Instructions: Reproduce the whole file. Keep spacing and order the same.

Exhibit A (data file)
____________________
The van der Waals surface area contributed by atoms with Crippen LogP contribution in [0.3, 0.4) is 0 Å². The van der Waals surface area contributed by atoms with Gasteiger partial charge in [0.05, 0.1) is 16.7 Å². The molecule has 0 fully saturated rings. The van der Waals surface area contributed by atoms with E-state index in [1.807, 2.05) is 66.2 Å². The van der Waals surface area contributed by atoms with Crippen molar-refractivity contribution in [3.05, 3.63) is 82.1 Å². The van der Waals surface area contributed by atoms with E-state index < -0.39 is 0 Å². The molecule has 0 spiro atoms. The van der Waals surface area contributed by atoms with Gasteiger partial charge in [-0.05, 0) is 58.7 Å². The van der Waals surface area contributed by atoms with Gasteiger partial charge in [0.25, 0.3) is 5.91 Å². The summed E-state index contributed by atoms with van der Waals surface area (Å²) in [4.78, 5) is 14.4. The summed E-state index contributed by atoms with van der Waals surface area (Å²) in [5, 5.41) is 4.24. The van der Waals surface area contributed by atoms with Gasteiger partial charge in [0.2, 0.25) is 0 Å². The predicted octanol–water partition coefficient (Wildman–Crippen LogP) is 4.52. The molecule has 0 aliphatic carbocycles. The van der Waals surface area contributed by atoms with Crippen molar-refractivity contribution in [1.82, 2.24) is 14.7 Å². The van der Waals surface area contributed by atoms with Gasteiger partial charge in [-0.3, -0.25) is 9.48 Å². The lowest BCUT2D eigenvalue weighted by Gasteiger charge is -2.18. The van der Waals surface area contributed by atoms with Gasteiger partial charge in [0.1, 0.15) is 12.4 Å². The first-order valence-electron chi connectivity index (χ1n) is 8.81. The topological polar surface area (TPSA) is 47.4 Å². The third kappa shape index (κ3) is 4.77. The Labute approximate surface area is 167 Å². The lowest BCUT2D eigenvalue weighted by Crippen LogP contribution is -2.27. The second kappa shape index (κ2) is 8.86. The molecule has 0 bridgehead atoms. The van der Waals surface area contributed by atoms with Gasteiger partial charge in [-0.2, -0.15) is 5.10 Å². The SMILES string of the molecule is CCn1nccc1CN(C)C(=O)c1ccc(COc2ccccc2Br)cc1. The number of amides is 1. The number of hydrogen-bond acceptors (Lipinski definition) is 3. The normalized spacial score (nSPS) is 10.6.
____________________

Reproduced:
The van der Waals surface area contributed by atoms with Crippen LogP contribution in [0.3, 0.4) is 0 Å². The van der Waals surface area contributed by atoms with Gasteiger partial charge in [0.05, 0.1) is 16.7 Å². The molecule has 0 fully saturated rings. The van der Waals surface area contributed by atoms with E-state index in [1.807, 2.05) is 66.2 Å². The van der Waals surface area contributed by atoms with Crippen molar-refractivity contribution in [3.05, 3.63) is 82.1 Å². The van der Waals surface area contributed by atoms with E-state index < -0.39 is 0 Å². The molecule has 0 spiro atoms. The van der Waals surface area contributed by atoms with Gasteiger partial charge in [-0.05, 0) is 58.7 Å². The van der Waals surface area contributed by atoms with Gasteiger partial charge in [0.25, 0.3) is 5.91 Å². The summed E-state index contributed by atoms with van der Waals surface area (Å²) in [4.78, 5) is 14.4. The summed E-state index contributed by atoms with van der Waals surface area (Å²) in [5, 5.41) is 4.24. The van der Waals surface area contributed by atoms with Gasteiger partial charge in [0.2, 0.25) is 0 Å². The predicted octanol–water partition coefficient (Wildman–Crippen LogP) is 4.52. The molecule has 0 aliphatic carbocycles. The van der Waals surface area contributed by atoms with Crippen molar-refractivity contribution in [1.82, 2.24) is 14.7 Å². The van der Waals surface area contributed by atoms with Gasteiger partial charge in [-0.3, -0.25) is 9.48 Å². The lowest BCUT2D eigenvalue weighted by Gasteiger charge is -2.18. The van der Waals surface area contributed by atoms with Gasteiger partial charge in [0.1, 0.15) is 12.4 Å². The first-order valence-electron chi connectivity index (χ1n) is 8.81. The topological polar surface area (TPSA) is 47.4 Å². The third kappa shape index (κ3) is 4.77. The Labute approximate surface area is 167 Å². The lowest BCUT2D eigenvalue weighted by Crippen LogP contribution is -2.27. The second kappa shape index (κ2) is 8.86. The molecule has 0 bridgehead atoms. The van der Waals surface area contributed by atoms with Gasteiger partial charge in [-0.2, -0.15) is 5.10 Å². The SMILES string of the molecule is CCn1nccc1CN(C)C(=O)c1ccc(COc2ccccc2Br)cc1. The number of amides is 1. The number of hydrogen-bond acceptors (Lipinski definition) is 3. The normalized spacial score (nSPS) is 10.6.